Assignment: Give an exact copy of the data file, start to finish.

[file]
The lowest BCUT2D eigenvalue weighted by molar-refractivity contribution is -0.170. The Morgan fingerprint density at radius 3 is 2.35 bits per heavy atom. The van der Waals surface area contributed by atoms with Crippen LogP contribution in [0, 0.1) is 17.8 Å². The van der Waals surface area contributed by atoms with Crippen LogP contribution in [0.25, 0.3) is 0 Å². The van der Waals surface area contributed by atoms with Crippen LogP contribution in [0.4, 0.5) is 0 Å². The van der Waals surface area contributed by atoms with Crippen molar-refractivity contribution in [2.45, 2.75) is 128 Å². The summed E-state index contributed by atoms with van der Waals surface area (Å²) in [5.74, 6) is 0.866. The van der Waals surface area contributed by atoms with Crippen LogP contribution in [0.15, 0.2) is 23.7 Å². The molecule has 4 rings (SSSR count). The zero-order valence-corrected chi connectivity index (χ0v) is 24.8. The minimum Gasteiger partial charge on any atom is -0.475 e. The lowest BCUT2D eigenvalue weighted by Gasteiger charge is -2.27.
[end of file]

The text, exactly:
The lowest BCUT2D eigenvalue weighted by molar-refractivity contribution is -0.170. The Morgan fingerprint density at radius 3 is 2.35 bits per heavy atom. The van der Waals surface area contributed by atoms with Crippen LogP contribution in [0, 0.1) is 17.8 Å². The van der Waals surface area contributed by atoms with Crippen LogP contribution in [0.25, 0.3) is 0 Å². The van der Waals surface area contributed by atoms with Crippen LogP contribution in [0.4, 0.5) is 0 Å². The van der Waals surface area contributed by atoms with Crippen molar-refractivity contribution in [2.45, 2.75) is 128 Å². The summed E-state index contributed by atoms with van der Waals surface area (Å²) in [5.74, 6) is 0.866. The van der Waals surface area contributed by atoms with Crippen LogP contribution in [0.15, 0.2) is 23.7 Å². The molecule has 4 rings (SSSR count). The zero-order valence-corrected chi connectivity index (χ0v) is 24.8. The minimum Gasteiger partial charge on any atom is -0.475 e. The lowest BCUT2D eigenvalue weighted by Gasteiger charge is -2.27.